classification
Title: Widget variable binding does not work if mainloop is called from a different function
Type: behavior Stage:
Components: Tkinter, Windows Versions: Python 3.5
process
Status: open Resolution:
Dependencies: Superseder:
Assigned To: Nosy List: Javier Dehesa, louielu, paul.moore, steve.dower, tim.golden, zach.ware
Priority: normal Keywords:

Created on 2017-06-15 14:37 by Javier Dehesa, last changed 2017-06-16 11:19 by Javier Dehesa.

Files
File name Uploaded Description Edit
checkbutton_bad.png Javier Dehesa, 2017-06-15 14:37
Messages (7)
msg296100 - (view) Author: Javier Dehesa (Javier Dehesa) Date: 2017-06-15 14:37
When you build a Tkinter interface with variables, if tkinter.Tk.mainloop is called from a different function that the one creating the variable objects, then in some cases the widgets associated with the variables will not be set to the right value. I have not been able to find a consistent pattern, but I have some examples.

The following script works correctly:
```
import tkinter as tk
from tkinter import ttk

def make_var_cb(root):
    v = tk.BooleanVar(root, True)
    cb = ttk.Checkbutton(root, text='Checkbutton', variable=v)
    cb.pack()
    root.mainloop()

if __name__ == '__main__':
    root = tk.Tk()
    make_var_cb(root)
```

But the following does not (the result is shown in the attached image):
```
import tkinter as tk
from tkinter import ttk

def make_var_cb(root):
    v = tk.BooleanVar(root, True)
    cb = ttk.Checkbutton(root, text='Checkbutton', variable=v)
    cb.pack()

if __name__ == '__main__':
    root = tk.Tk()
    make_var_cb(root)
    root.mainloop()
```

However, the following _does_ work again:
```

def make_var(root):
    return tk.BooleanVar(root, True)

def make_cb(root, v):
    return ttk.Checkbutton(root, text='Checkbutton', variable=v)

if __name__ == '__main__':
    root = tk.Tk()
    v = make_var(root)
    cb = make_cb(root, v)
    cb.pack()
    root.mainloop()
```
msg296167 - (view) Author: Javier Dehesa (Javier Dehesa) Date: 2017-06-16 09:25
Note, this is not something specific to check buttons, the same happens with other widgets such as entries.
msg296168 - (view) Author: Louie Lu (louielu) * Date: 2017-06-16 09:32
Sorry, but I can't see the different between your first and second code. On my Linux, it all set to check the box when it run up. Do I miss anything?
msg296169 - (view) Author: Javier Dehesa (Javier Dehesa) Date: 2017-06-16 09:36
Yeah is quite subtle, I should have pointed it out...
The difference is that `root.mainloop()` is called inside `make_var_cb(root)` in the first example and under `if __name__ == '__main__'` in the second one. I have experience the problem on Windows 10, and I'd say there is a good chance it's a platform-specific thing...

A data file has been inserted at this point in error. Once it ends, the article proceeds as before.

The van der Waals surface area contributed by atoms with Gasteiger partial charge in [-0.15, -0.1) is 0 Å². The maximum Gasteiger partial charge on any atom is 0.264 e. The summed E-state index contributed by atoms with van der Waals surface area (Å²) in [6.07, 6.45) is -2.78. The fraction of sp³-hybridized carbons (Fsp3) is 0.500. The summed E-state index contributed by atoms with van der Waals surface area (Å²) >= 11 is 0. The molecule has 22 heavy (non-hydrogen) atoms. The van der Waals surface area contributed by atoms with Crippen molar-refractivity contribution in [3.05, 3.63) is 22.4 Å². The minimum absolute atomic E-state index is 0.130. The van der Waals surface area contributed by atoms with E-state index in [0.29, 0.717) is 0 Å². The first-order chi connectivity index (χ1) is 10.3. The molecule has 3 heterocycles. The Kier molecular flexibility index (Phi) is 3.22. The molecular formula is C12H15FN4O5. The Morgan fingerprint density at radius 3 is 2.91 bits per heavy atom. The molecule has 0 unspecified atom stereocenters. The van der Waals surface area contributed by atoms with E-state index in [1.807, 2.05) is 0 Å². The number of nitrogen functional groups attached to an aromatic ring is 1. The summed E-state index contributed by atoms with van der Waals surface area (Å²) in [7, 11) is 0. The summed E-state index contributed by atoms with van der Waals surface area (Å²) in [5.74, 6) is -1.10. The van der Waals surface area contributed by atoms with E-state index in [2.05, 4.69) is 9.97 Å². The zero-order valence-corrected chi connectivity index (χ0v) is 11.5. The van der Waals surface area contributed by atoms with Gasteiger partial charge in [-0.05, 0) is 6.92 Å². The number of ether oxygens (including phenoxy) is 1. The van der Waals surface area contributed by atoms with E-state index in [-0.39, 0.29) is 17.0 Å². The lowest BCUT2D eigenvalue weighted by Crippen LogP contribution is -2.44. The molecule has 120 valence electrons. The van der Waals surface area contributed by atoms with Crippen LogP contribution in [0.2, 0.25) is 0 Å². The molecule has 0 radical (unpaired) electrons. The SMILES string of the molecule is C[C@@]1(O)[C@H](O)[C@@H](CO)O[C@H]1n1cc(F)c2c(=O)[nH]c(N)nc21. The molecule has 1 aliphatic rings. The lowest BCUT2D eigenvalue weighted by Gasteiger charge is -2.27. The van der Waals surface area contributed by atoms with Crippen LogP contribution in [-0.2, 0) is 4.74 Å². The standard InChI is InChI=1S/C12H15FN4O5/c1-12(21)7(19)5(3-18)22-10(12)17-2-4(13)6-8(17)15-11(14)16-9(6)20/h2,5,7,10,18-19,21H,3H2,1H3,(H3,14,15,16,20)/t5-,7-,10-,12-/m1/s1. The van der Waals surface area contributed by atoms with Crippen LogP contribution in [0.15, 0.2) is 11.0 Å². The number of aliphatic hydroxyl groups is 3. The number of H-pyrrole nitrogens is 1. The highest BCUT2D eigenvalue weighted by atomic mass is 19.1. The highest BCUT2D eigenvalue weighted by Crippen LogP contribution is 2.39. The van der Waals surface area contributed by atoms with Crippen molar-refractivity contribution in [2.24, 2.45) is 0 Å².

msg296171 - (view) Author: Paul Moore (paul.moore) * (Python committer) Date: 2017-06-16 10:04
I suspect that the problem is somehow related to garbage collection - in your failing example you don't keep any references to v or cb. I don't know what references tkinter keeps internally, it may be that this is OK because the root window is guaranteed to keep references to everything, but it's certainly worth a look.
msg296172 - (view) Author: Javier Dehesa (Javier Dehesa) Date: 2017-06-16 10:12
I see what you mean. Looking at TkDocs (not sure if this is an "official" or "officially endorsed" source or not), one of the Python examples in the "Tk Concepts" section (http://www.tkdocs.com/tutorial/concepts.html) says:

> Whether or not you save the widget object in a variable is entirely up to you, and depends of course whether you'll need to refer to it later. Because the object is inserted into the widget hierarchy, it won't be garbage collected even if you don't keep your own reference to it.

However, it very much looks like it may be related to what you said.
msg296178 - (view) Author: Javier Dehesa (Javier Dehesa) Date: 2017-06-16 11:19
With the additional hint of garbage collection I have found now a number of examples of this behaviour (e.g. https://stackoverflow.com/questions/7439432/python-themed-tkinter-entry-variable-will-not-set).
However, I haven't found actual documentation warning of this, so I'm not sure if this is really expected or just something people has gotten used to live with. One could argue that you normally wouldn't need a variable in the first place if you are not keeping a reference to it, but I'm not sure what is the benefit of having a (I assume) weak reference in the widget. Maybe there are solid technical reasons but, from what I have seen, it seems to have caused more than one confusion.
History
Date User Action Args
2017-06-16 11:19:51Javier Dehesasetmessages: + msg296178
2017-06-16 10:12:05Javier Dehesasetmessages: + msg296172
2017-06-16 10:04:43paul.mooresetmessages: + msg296171
2017-06-16 09:36:00Javier Dehesasetmessages: + msg296169
2017-06-16 09:32:56louielusetnosy: + louielu
messages: + msg296168
2017-06-16 09:25:38Javier Dehesasetmessages: + msg296167
2017-06-15 14:37:56Javier Dehesacreate